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Games Siberians Play – Catch

Nikita was my first Siberian and, as such, taught me many things. One of the very important things was that a Sibe, when bored, will invent their own games.

Nikita was a master at catch. Now, mind you, not fetch. Fetch implied that she was to bring back something that you threw. Never, never, never would Nikita bring something back. But catch was an absolute blast. Amazingly, I found catch somewhat boring since I would throw something, Nikita would catch it, and then she would run to the other end of the yard. Then I would have to find something else to throw.

So, since I would not always play, Nikita played her own games of catch. Of course, that included catch the squirrel, catch the possum, catch the raccoon, catch the . . . But I was referring to the non-living objects. As an example, she would throw a branch in the air and catch it. She could do that for hours. Apparently catch and throw it in the air again was far more entertaining then catch and bring it back to the person who threw it.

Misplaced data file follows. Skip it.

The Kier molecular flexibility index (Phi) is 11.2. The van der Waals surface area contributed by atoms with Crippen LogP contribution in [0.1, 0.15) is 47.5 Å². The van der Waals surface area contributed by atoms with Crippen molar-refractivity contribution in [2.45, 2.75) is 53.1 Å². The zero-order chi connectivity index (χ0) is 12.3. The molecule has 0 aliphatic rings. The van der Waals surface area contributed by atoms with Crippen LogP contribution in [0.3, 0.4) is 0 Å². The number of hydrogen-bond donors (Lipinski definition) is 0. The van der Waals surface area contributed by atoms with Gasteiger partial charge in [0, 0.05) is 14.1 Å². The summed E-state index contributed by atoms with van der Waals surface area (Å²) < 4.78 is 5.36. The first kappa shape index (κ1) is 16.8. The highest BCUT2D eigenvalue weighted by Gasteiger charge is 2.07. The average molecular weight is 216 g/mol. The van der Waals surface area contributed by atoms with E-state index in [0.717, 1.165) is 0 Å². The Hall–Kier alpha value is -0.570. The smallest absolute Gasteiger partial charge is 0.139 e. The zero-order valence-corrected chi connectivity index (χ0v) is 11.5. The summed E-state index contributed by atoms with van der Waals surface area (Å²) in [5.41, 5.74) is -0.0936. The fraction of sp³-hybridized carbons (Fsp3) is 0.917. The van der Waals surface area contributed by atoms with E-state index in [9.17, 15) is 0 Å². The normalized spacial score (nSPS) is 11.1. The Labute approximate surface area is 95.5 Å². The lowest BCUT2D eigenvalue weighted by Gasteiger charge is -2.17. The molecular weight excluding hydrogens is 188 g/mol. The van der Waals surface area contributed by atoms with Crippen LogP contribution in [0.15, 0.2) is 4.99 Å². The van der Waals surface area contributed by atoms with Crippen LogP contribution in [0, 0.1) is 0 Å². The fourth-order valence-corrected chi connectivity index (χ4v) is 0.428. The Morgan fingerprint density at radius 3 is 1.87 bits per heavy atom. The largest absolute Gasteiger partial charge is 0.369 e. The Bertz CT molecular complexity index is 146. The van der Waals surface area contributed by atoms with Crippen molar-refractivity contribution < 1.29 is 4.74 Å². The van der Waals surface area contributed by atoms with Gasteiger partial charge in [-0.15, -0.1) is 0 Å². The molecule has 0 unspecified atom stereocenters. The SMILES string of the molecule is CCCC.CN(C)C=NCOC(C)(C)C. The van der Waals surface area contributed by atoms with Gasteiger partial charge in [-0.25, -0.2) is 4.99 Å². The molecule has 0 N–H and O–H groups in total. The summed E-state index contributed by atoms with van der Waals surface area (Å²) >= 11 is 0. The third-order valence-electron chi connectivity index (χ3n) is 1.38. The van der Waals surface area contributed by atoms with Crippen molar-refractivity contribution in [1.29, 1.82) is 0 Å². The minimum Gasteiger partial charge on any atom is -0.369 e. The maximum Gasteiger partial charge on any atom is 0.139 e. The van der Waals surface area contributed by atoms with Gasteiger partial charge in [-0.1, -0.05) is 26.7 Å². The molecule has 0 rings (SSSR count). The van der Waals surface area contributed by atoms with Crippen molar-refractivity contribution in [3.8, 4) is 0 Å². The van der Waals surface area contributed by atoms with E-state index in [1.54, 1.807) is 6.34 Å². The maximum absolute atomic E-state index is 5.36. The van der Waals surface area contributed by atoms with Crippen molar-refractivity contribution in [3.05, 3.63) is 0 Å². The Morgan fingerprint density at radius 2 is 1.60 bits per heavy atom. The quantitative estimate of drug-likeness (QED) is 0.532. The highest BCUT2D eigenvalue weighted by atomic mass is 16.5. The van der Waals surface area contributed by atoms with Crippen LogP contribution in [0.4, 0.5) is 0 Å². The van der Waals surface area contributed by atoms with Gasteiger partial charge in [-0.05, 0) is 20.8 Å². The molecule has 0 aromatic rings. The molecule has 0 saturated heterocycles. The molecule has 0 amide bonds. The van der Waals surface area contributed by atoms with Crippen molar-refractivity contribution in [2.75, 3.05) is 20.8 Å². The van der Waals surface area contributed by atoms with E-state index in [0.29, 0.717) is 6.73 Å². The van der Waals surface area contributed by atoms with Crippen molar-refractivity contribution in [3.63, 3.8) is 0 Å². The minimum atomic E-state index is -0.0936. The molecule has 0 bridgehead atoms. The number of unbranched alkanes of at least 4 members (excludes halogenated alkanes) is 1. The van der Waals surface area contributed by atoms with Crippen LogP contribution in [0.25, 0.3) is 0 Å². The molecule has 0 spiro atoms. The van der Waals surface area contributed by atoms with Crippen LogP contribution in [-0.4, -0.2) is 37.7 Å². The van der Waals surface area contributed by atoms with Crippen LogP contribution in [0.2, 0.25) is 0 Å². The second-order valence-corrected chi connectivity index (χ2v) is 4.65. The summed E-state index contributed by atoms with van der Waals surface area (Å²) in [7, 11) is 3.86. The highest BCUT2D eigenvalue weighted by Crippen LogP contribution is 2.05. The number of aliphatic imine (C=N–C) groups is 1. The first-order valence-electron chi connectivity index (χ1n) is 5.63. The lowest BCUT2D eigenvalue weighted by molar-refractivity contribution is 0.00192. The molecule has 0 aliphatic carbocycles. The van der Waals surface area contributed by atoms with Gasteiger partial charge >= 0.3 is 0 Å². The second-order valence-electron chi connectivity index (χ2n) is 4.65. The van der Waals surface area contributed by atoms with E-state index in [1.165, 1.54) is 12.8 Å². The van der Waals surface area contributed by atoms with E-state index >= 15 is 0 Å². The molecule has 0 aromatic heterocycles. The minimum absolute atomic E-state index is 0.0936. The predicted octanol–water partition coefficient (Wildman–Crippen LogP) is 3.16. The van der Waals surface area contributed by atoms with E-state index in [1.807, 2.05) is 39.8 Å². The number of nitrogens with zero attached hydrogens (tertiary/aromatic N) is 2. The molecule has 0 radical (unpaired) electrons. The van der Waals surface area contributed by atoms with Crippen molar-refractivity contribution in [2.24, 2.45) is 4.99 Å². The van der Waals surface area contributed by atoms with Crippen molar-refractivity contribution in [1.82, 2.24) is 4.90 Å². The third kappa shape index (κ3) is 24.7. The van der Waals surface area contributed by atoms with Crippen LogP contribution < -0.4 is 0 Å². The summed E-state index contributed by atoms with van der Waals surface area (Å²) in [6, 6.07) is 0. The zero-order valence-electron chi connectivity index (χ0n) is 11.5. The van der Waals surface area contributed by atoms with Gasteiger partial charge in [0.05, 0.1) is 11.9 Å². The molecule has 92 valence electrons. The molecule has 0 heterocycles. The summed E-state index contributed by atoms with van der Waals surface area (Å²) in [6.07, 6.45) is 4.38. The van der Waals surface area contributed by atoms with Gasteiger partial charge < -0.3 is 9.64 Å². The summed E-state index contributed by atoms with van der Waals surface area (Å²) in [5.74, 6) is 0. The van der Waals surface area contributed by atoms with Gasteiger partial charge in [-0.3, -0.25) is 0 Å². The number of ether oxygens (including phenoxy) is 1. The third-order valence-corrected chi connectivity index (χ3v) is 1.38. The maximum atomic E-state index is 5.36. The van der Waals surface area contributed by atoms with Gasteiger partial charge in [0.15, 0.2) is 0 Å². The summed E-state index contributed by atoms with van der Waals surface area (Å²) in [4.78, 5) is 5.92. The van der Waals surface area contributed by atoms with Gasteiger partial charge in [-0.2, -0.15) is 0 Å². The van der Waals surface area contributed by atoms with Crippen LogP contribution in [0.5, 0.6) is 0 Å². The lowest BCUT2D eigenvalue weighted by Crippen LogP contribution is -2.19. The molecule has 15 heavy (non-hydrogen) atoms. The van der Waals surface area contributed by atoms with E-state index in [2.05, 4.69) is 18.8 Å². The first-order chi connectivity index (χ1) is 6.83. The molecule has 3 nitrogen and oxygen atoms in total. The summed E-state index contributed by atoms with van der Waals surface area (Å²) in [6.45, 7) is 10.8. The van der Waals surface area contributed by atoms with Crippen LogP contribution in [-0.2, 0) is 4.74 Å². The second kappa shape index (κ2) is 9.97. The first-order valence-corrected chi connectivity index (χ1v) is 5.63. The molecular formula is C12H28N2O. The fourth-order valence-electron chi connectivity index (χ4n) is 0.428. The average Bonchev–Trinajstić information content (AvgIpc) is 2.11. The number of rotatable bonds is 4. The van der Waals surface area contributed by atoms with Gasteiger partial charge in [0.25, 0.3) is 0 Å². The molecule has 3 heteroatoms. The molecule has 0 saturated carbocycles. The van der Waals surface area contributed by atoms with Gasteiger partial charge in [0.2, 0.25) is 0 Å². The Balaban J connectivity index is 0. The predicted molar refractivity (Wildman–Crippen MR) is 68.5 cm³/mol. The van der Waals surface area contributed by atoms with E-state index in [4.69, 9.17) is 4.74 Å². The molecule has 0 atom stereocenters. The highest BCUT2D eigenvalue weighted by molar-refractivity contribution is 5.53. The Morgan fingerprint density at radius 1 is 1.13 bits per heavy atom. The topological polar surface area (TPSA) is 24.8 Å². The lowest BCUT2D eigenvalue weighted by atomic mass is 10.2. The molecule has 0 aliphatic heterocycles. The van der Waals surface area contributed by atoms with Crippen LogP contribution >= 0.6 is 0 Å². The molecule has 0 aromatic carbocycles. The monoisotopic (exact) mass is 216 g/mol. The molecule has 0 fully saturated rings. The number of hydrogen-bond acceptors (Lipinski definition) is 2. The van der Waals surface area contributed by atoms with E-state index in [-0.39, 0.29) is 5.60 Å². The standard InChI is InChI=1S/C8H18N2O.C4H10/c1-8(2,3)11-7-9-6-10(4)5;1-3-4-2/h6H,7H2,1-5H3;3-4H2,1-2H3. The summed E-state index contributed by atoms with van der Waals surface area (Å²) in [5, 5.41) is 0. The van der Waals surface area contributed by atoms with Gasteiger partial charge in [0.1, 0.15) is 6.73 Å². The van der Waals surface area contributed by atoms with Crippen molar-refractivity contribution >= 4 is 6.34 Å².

One afternoon, I pulled into the driveway from work. In the backyard, Nikita was running around and playing catch. She threw the object high in the air and then caught it as it came back to earth – CLACK!

Clack? Branches don’t go clack. Dirt clods don’t go clack. Even squirrels don’t go clack (though maybe they go “Ack!”).

CLACK.

I look carefully and she has a round object and is heaving it several feet in the air and then . . . CLACK!

Is that crazy dog catching a rock? I go racing into the yard with visions of dental bills dancing in my head.

CLACK.

Cool – new game – keep the object away from your owner AND play catch.

CLACK. Run, run, run. CLACK. Run, run, run. CLACK. Run, run, run. CLACK.

Finally, she zigs when the object zags and it falls to the ground in a thud. I just beat her to it only to discover one very dizzy, very tired turtle.

The turtle was released unharmed into a Siberian free zone.

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